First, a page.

This “Mutant Enzyme” Breaks Down Plastic
It’s definitely cool—but probably won’t solve our plastics problem
In 2016, after spending five years searching through piles of waste, Japanese researchers discovered a strain of bacteria that naturally evolved to eat away at polyethylene terephthalate, the common plastic known as PET or polyester.
As Smithsonian.com reported at the time, the new bacteria could break down PET into much smaller compounds. The discovery was a promising step toward a solution to the world’s mounting plastic problem.
Now, scientists at the University of Portsmouth in the U.K. and the U.S. Department of Energy’s National Renewable Energy Laboratory have made a new breakthrough. While studying the structure of an enzyme found in that bacteria, the researchers accidentally created a “mutant enzyme” that can break down plastic within a few days.
This happy accident allows the complete recycling of bottles back to their original form, The Guardian’s Damian Carrington reports. The researchers detail their results in a study published earlier this month in Proceedings of National Academy of Sciences.
Polyethylene terephthalate is a strong but lightweight plastic. It’s called polyester when used in fabrics and fiber, but PET when used in bottles, jars, containers and packaging, according to PETRA, the industry association representing North American producers of PET.
As Linda Poon reports for CityLab, one million plastic bottles are produced each minute, and most of it—about 90 percent—ends up in landfills, oceans and parks rather than getting recycled. It can take centuries for PET to break down naturally. What is recycled is typically used in textiles, like clothes or carpets.
As Carrington reports, the team of researchers led by University of Portsmouth professor John McGeehan initially only wanted to tweak the enzyme to see how it had evolved. They started by figuring out the exact structure of the enzyme of the bacteria, then used X-ray technology to examine individual atoms.
They found that the structure looked similar to one that evolved to break down a natural polymer called cutin, which forms a waxy, water-repellent coating for many plants. In tweaking the enzyme to explore this similarity, they accidentally ended up with a compound that can break down plastic 20 percent more efficiently.
“What actually turned out was we improved the enzyme, which was a bit of a shock,” McGeehan tells Carrington.
As research has shown time and time again, plastics are an ever-growing problem for the world’s oceans. A 2015 study found that roughly eight million tons of plastics make it into the ocean each year, National Geographic reported at the time. And all that plastic is detrimental to wildlife. Many seabirds and other marine animals chow down on the colorful bits, mistaking the plastic for food.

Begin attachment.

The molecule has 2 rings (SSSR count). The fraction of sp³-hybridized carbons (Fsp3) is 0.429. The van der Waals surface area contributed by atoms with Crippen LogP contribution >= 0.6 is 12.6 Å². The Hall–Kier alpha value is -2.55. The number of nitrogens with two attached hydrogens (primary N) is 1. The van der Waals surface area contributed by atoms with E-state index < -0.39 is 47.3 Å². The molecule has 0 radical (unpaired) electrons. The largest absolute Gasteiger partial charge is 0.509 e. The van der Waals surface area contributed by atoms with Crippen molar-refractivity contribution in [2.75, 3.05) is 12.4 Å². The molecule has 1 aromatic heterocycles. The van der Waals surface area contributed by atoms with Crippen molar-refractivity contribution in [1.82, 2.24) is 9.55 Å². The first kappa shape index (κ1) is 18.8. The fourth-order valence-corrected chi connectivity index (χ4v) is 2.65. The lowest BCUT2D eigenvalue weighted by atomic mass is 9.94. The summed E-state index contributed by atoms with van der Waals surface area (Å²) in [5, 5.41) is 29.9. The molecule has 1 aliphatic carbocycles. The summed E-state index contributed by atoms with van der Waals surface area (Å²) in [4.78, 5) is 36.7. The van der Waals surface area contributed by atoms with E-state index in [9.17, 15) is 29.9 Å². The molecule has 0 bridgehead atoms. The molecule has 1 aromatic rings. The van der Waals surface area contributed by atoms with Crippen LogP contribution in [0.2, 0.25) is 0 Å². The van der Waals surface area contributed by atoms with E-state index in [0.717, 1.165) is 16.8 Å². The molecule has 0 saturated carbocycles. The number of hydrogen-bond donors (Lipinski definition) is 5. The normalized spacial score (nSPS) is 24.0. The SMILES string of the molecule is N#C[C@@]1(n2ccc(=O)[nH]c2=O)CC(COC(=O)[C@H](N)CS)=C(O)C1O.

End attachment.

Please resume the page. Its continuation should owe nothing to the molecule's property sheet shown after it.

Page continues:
This means that a potential solution for our plastics problem could be a major advancement. But can the mutant enzyme really solve this problem?
According to the Washington, D.C.-based nonprofit Ocean Conservancy, the answer to that question is no. In a response to the new study, the conservancy released a statement that quoted Ramani Narayan, professor of chemical engineering and materials science at Michigan State University: “The problem is not in the 'technology' to reuse PET or dismantle into its constituents but recovery and economics of the processes used. Semi-crystalline PET bottles are already fully recyclable within our current systems.”
In other words, the major problem is not breaking down the plastic but removing the plastic from the ocean. Instead, the conservancy suggests putting effort into keeping plastics out of the ocean in the first place.
As Poon reports, this isn’t the first time scientists have made interesting, potentially plastic-problem-solving discoveries. Last year, researchers in Spain announced the discovery of a species of wax worm that could eat its way out of a plastic bag.
However, the researchers are optimistic about their “mutant enzyme.” According to a press release, they are now working to shorten the time it takes the enzyme to break down plastics. Speeding up the process might allow for a legitimate large-scale use — and could mean that less plastic will make its way into the environment in the first place.
“What we are hoping to do is use this enzyme to turn this plastic back into its original components, so we can literally recycle it back to plastic,” McGeehan tells Carrington. “It means we won’t need to dig up any more oil and, fundamentally, it should reduce the amount of plastic in the environment."